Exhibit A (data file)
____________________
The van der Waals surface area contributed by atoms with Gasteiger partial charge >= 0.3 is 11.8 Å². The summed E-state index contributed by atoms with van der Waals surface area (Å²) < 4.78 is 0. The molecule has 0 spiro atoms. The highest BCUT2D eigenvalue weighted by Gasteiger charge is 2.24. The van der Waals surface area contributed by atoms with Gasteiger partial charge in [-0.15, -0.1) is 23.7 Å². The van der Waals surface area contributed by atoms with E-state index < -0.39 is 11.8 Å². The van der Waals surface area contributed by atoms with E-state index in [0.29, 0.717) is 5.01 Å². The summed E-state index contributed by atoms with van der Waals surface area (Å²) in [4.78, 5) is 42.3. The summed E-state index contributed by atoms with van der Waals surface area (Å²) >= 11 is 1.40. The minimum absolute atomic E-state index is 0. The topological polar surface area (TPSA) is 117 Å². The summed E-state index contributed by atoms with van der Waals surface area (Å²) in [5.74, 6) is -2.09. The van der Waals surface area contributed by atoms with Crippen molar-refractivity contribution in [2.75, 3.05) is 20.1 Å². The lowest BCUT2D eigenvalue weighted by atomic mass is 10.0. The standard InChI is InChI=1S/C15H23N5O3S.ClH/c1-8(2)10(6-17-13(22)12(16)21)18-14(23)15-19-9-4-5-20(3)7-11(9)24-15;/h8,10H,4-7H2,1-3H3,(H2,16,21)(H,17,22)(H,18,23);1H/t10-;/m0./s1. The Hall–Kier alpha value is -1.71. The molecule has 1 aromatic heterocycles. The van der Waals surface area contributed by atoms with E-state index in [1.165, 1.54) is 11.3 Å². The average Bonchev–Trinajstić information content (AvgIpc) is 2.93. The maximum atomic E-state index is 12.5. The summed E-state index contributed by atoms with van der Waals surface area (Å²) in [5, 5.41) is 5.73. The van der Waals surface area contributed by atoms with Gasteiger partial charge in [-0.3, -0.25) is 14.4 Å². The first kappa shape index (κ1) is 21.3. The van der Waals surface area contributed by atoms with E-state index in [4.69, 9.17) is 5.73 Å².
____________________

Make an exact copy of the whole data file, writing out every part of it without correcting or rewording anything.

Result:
The van der Waals surface area contributed by atoms with Gasteiger partial charge >= 0.3 is 11.8 Å². The summed E-state index contributed by atoms with van der Waals surface area (Å²) < 4.78 is 0. The molecule has 0 spiro atoms. The highest BCUT2D eigenvalue weighted by Gasteiger charge is 2.24. The van der Waals surface area contributed by atoms with Gasteiger partial charge in [-0.15, -0.1) is 23.7 Å². The van der Waals surface area contributed by atoms with E-state index < -0.39 is 11.8 Å². The van der Waals surface area contributed by atoms with E-state index in [0.29, 0.717) is 5.01 Å². The summed E-state index contributed by atoms with van der Waals surface area (Å²) in [4.78, 5) is 42.3. The summed E-state index contributed by atoms with van der Waals surface area (Å²) >= 11 is 1.40. The minimum absolute atomic E-state index is 0. The topological polar surface area (TPSA) is 117 Å². The summed E-state index contributed by atoms with van der Waals surface area (Å²) in [5.74, 6) is -2.09. The van der Waals surface area contributed by atoms with Crippen molar-refractivity contribution in [2.75, 3.05) is 20.1 Å². The lowest BCUT2D eigenvalue weighted by atomic mass is 10.0. The standard InChI is InChI=1S/C15H23N5O3S.ClH/c1-8(2)10(6-17-13(22)12(16)21)18-14(23)15-19-9-4-5-20(3)7-11(9)24-15;/h8,10H,4-7H2,1-3H3,(H2,16,21)(H,17,22)(H,18,23);1H/t10-;/m0./s1. The Hall–Kier alpha value is -1.71. The molecule has 1 aromatic heterocycles. The van der Waals surface area contributed by atoms with E-state index in [1.165, 1.54) is 11.3 Å². The average Bonchev–Trinajstić information content (AvgIpc) is 2.93. The maximum atomic E-state index is 12.5. The summed E-state index contributed by atoms with van der Waals surface area (Å²) in [5, 5.41) is 5.73. The van der Waals surface area contributed by atoms with Gasteiger partial charge in [-0.3, -0.25) is 14.4 Å². The first kappa shape index (κ1) is 21.3. The van der Waals surface area contributed by atoms with E-state index in [4.69, 9.17) is 5.73 Å².